Book engraving in the post-Roman Empire

Religion played a major role in some of the greatest book-burning events after the decline of the Roman Empire began around AD 500.

At the end of the 15th century, the Italian and Dominican religious preacher and reformer Girolamo Savonarola helped drive the Medici family out of the city of Florence and established a new government.

In what became known as the “bonfire of the vanities”, Savonarola oversaw a literal bonfire containing books, photos, jewelry, clothing, paintings and whatever else he collected from of the townspeople and found objectionable.

The Catholic Church held numerous book burnings throughout the medieval period. In the 13th century, Pope Gregory IX ordered the burning of the Jewish theological work The Talmud as well as “the books in which you find errors of this kind which you will burn at the stake”. according to the Jewish Virtual Library.

As a result of the order, 24 wagons containing thousands of volumes were burned in France in 1242.

Works of religion were frequent targets of the Catholic Church. Holy Roman Emperor Charles V joined others in burning and censoring the works of theologian Martin Luther, whose teachings paved the way for Protestantism.

Other book burning or censorship campaigns were carried out by Pope John XXII, Pope Adrian VI and King Henry VIII, among many other rulers of the medieval period who targeted literature and religious works with which they did not agree.

Auto-da-fé and censorship in the modern world

As the world moved into the 20th century, book burning was widely frowned upon. But many cases of mass censorship and permanent deletion of works still occurred.

Nazi Germany’s cremation of 25,000 “non-German” works on May 10, 1933 is perhaps the most infamous book-burning event because photos and videos of the event are still visible today.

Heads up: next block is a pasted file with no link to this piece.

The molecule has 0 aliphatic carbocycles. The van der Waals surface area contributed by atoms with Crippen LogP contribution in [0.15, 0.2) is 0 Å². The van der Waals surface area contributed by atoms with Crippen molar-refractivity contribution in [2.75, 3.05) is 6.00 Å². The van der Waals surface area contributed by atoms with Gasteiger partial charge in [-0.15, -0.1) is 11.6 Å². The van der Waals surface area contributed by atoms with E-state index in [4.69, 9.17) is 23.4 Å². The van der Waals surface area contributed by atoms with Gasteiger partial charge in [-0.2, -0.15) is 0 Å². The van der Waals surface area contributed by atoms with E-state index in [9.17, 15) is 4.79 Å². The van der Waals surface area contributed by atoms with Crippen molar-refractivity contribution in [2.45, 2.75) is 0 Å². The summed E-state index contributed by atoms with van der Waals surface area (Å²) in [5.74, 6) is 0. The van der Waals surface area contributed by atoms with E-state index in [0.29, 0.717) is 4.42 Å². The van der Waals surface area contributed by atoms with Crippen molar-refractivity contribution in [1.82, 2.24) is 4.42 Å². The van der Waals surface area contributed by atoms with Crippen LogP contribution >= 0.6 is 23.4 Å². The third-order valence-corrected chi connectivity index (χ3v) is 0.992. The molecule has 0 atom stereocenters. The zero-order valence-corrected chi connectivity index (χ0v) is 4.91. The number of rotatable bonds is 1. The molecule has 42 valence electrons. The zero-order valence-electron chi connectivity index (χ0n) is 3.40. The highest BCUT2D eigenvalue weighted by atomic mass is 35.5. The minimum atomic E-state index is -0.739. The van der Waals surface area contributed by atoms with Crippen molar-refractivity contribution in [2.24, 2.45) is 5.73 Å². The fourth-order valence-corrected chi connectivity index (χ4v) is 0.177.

Mao Zedong, the communist leader in China, burned works and books during his Cultural Revolution of the 1960s and 1970s, a campaign of censorship continued by the current Chinese government. In 2002, Radio Free Asia reported that thousands of pounds belonging to the predominantly Muslim Uyghur ethnic minority were set on fire. Uighurs continue to be subjected to detention camps in Xinjiang today.

A Sinhalese Buddhist mob set fire to 95,000 volumes of the Jaffna Public Library in Sri Lanka in 1981.

From 1955 to 1971, thousands of books and works were burned by the South African government during apartheid, according to the University of Pretoria.

Major book burning events have also occurred over the past two decades.

In Bosnia, 2 million books were reportedly burned by Serbian nationalists in 1992. In Timbuktu, Mali, ancient writings were set on fire in 2013 by Islamist fighters.

And the Islamic State of Iraq and Syria burned down the University of Mosul library in Iraq around 2015.

Censorship campaigns in the United States

The United States has already fought against censorship. JK Rowling’s ‘Harry Potter’ series has long been targeted for allegedly promoting witchcraft. Kurt Vonnegut’s sci-fi novel “Slaughterhouse Five”, the Quran and even Beatles records have also been burned and banned by individual actors or groups.

But the number of book bans in the United States today is unprecedented, Pen America’s Friedman said. The researcher said that since his April report, at least another 200 books have been banned in states across the country.

“There are shared book lists all over the country, and communities of people are encouraged to ban those lists,” Friedman said. “I think these lists are more extensive than anything we’ve seen before.”